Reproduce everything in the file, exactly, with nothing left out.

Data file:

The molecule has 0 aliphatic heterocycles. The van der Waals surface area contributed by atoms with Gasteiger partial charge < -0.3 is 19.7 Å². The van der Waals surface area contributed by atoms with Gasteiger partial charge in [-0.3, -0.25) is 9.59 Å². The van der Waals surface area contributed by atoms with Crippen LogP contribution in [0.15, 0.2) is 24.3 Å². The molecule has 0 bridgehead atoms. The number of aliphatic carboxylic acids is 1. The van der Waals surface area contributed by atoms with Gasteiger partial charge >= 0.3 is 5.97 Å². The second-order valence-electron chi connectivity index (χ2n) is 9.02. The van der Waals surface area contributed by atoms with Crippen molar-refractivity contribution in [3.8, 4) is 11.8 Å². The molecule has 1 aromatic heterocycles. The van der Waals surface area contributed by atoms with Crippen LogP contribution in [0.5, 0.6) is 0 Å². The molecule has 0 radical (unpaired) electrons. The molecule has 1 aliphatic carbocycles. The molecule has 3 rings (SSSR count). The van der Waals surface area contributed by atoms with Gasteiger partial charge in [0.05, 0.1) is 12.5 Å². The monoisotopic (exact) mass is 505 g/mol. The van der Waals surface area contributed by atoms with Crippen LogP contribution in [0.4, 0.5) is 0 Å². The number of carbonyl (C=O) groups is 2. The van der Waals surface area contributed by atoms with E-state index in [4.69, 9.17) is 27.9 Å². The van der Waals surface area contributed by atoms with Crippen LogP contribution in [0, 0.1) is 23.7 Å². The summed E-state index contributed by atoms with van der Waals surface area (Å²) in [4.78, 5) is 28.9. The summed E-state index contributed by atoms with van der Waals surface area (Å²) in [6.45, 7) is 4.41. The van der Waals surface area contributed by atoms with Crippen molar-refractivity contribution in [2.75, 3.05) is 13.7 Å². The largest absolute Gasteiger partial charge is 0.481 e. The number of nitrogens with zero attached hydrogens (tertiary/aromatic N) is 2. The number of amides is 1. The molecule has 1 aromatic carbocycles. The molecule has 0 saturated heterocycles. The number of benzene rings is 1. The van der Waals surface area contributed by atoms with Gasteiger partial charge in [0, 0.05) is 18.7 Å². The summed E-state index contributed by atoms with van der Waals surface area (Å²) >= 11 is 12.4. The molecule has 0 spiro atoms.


The molecule has 0 aliphatic heterocycles. The van der Waals surface area contributed by atoms with Gasteiger partial charge < -0.3 is 19.7 Å². The van der Waals surface area contributed by atoms with Gasteiger partial charge in [-0.3, -0.25) is 9.59 Å². The van der Waals surface area contributed by atoms with Crippen LogP contribution in [0.15, 0.2) is 24.3 Å². The molecule has 0 bridgehead atoms. The number of aliphatic carboxylic acids is 1. The van der Waals surface area contributed by atoms with Gasteiger partial charge >= 0.3 is 5.97 Å². The second-order valence-electron chi connectivity index (χ2n) is 9.02. The van der Waals surface area contributed by atoms with Crippen molar-refractivity contribution in [3.8, 4) is 11.8 Å². The molecule has 1 aromatic heterocycles. The van der Waals surface area contributed by atoms with Crippen LogP contribution in [0.5, 0.6) is 0 Å². The molecule has 0 radical (unpaired) electrons. The molecule has 1 aliphatic carbocycles. The molecule has 3 rings (SSSR count). The van der Waals surface area contributed by atoms with Gasteiger partial charge in [0.05, 0.1) is 12.5 Å². The monoisotopic (exact) mass is 505 g/mol. The van der Waals surface area contributed by atoms with Crippen LogP contribution in [0.4, 0.5) is 0 Å². The number of carbonyl (C=O) groups is 2. The van der Waals surface area contributed by atoms with E-state index in [4.69, 9.17) is 27.9 Å². The van der Waals surface area contributed by atoms with Crippen LogP contribution in [0, 0.1) is 23.7 Å². The summed E-state index contributed by atoms with van der Waals surface area (Å²) in [4.78, 5) is 28.9. The summed E-state index contributed by atoms with van der Waals surface area (Å²) in [6.45, 7) is 4.41. The van der Waals surface area contributed by atoms with Crippen molar-refractivity contribution in [2.75, 3.05) is 13.7 Å². The largest absolute Gasteiger partial charge is 0.481 e. The number of nitrogens with zero attached hydrogens (tertiary/aromatic N) is 2. The number of amides is 1. The molecule has 1 aromatic carbocycles. The molecule has 0 saturated heterocycles. The number of benzene rings is 1. The van der Waals surface area contributed by atoms with Gasteiger partial charge in [0, 0.05) is 18.7 Å². The summed E-state index contributed by atoms with van der Waals surface area (Å²) >= 11 is 12.4. The molecule has 0 spiro atoms.